The Power of Looking Upstream

By: Lisa Pellegrino – Strategic Partnerships Manager, Consumer Engagement

In August of 2019, TerraCycle® was asked to present at the Resource Recycling Conference in New Orleans for a session titled “The Power of Looking Upstream.” Below is a blog post inspired by the panel discussion where TerraCycle’s Loop was highlighted, and the importance of going up the supply chain to address the root cause of waste.

Worm poop years aside, for the last 12 years, TerraCycle has been an international recycling company, defining itself as the world leader in recycling hard-to-recycle materials. We are a for-profit business that’s mission-driven, that mission being to “eliminate the idea of waste.” 

One of the many reasons I love this mission is because it aligns with my own belief that there’s no such thing as trash, just misplaced resources. The placement of the word “idea” is critical in highlighting this quiet collective understanding many of us have about the things we discard, and how they no longer have value.

So how did waste even become an idea, let alone a physical thing we just keep trying to bury or burn “away”?

When you think about it, garbage is pretty novel, not really existing more than 70 years ago. Everything in the natural world runs on these elegantly closed-loop systems, every organism’s waste is another organism’s food. Why then do we as humans deviate from the natural world so much?

casey-horner-4rDCa5hBlCs-unsplash
There’s no such thing as waste in the natural world. Photo by Casey Horner on Unsplash

To understand the how and why behind the mountains and gyres of trash floating and piling up, it’s helpful to travel back to a time before garbage existed. It’s the 1920s, and with routes in both Brooklyn and Manhattan, my grandfather Patrick Daly Benson, is delivering milk to people’s doorsteps in durable glass bottles by a horse-drawn carriage for Borden’s Milk.

The story of this iconic “milkman” is at the heart of the Loop model that TerraCycle launched in May of 2019 as an alternative to single-use, disposable packaging.

Back in the day, the dairy owned the packaging and it showed up on their balance sheet as a depreciating asset. So the dairy had a vested interest in making their packaging as durable as possible so that they could maximize the number of fills out of each bottle to drive costs down.

Looking at our current linear system of take-make-waste, we’re able to gain insight into how we got here by digging into the economics of packaging. In accounting terms, a balance sheet is considered a snapshot of a company’s financial condition with three core components-assets, liabilities, and ownership equity. 

evgeny-karchevsky-k1tUxfs8JYY-unsplash
Photo by Evgeny Karchevsky on Unsplash

Fast forward to the present, companies are incentivized to make their packaging as inexpensively as possible because they no longer own it. Packaging has shifted from being an asset for the company to being recorded on financial statements as COGS which stands for “cost of goods sold.”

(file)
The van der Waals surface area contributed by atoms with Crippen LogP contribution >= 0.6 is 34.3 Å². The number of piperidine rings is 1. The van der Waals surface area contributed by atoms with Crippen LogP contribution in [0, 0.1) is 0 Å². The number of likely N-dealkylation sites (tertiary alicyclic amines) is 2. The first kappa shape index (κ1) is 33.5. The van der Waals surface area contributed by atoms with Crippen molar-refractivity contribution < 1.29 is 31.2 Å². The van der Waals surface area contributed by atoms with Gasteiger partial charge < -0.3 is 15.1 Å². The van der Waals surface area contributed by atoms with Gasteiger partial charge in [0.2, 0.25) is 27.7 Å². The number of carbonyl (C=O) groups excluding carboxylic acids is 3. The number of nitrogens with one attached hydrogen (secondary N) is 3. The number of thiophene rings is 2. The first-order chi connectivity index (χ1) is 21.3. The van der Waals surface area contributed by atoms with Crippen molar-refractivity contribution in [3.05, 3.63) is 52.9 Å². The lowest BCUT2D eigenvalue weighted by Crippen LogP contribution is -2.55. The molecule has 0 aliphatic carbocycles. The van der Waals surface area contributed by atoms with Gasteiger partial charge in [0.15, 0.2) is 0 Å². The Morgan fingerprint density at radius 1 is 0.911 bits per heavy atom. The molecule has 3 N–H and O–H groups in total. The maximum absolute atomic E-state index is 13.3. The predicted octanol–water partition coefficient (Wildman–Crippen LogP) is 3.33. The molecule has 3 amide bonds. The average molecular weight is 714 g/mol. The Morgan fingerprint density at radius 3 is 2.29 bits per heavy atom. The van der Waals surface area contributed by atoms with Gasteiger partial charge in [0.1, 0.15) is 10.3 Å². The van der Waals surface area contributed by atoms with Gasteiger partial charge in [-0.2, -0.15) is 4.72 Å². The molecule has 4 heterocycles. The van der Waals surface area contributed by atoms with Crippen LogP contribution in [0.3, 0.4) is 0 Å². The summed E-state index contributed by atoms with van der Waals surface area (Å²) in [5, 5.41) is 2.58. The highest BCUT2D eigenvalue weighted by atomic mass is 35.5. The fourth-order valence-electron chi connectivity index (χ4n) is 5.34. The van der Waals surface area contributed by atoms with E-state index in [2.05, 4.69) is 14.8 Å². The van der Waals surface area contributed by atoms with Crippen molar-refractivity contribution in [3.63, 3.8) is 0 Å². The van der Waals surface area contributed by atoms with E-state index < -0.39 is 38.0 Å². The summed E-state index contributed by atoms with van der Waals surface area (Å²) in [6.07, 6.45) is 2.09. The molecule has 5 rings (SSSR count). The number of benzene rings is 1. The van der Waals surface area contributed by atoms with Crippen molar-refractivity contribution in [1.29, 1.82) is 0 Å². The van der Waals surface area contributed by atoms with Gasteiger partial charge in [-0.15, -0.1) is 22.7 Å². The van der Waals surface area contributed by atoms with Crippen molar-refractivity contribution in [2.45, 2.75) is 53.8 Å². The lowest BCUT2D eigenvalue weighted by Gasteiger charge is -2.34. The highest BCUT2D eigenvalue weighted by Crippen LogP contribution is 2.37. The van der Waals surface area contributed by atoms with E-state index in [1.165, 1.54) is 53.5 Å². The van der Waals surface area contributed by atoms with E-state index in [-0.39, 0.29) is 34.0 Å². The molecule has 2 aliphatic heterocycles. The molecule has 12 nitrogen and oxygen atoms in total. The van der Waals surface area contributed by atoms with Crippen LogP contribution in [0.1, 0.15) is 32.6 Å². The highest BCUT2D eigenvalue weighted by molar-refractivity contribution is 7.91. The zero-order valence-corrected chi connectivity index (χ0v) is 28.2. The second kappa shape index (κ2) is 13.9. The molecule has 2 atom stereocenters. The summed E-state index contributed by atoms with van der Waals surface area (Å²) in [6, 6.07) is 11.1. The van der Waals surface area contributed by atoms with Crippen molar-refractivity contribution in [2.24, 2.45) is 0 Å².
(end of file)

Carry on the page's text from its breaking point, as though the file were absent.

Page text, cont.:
To illuminate this fundamental economic shift that’s taken place, Tom Szaky, TerraCycle’s founder and CEO asks the question:

Why do we own things we don’t want to own?

With the advent of disposable packaging came a promise of less work, some advertisements from the 1950s ensuring “You’ll never have to do the dishes again!” As packaging has evolved over the years there’s been the practice of lightweighting, which manufacturers use to reduce the amount of material used in packaging to save money and gain efficiencies with transport and distribution. 

0_xFdxbY2z51Ymg4As
Advertisement in Life Magazine, 1955

An unintended consequence of this practice though, is that we’ve seen a steady decline in two areas: recyclability and consumer delight. There’s a reason why when you go to a fancy restaurant you don’t eat with plastic cutlery off a styrofoam plate and drink from a plastic pouch.

Using a very “human-centered design” approach, Tom and the team posed the question:

How do we solve the unintended consequences of disposability while maintaining its virtues?

This is the guiding question that has led to the launch of Loop, a global platform that’s effectively the milkman model rebooted for the modern age. TerraCycle has spent the last 16 years building up trusted relationships with our brand partners, which has been foundational to making Loop possible. 

andrew-seaman-RuudPEDUM3w-unsplash
Glass as a material is durable, returnable, and beautiful: design concepts that worked in the past and creates “consumer delight” in the present day. Photo by Andrew Seaman on Unsplash

Through a diligent focus on the mission, TerraCycle’s been able to level up on the waste hierarchy and go from a recycling company to a reuse company. By applying “systems-thinking” to address the leverage points in the system, we’ve been able to look upstream, and go up the supply chain to address the root cause of waste, disposability, to prevent things from becoming trash. Through bending these linear models of consumption into more circular systems, we’re creating not only a future that looks more sustainable, but more enjoyable, as well.

“You never change things by fighting the existing reality.

To change something, build a new model that makes the existing model obsolete.”

― Buckminster Fuller

 

 

Leave a Reply

Fill in your details below or click an icon to log in:

WordPress.com Logo

You are commenting using your WordPress.com account. Log Out /  Change )

Google photo

You are commenting using your Google account. Log Out /  Change )

Twitter picture

You are commenting using your Twitter account. Log Out /  Change )

Facebook photo

You are commenting using your Facebook account. Log Out /  Change )

Connecting to %s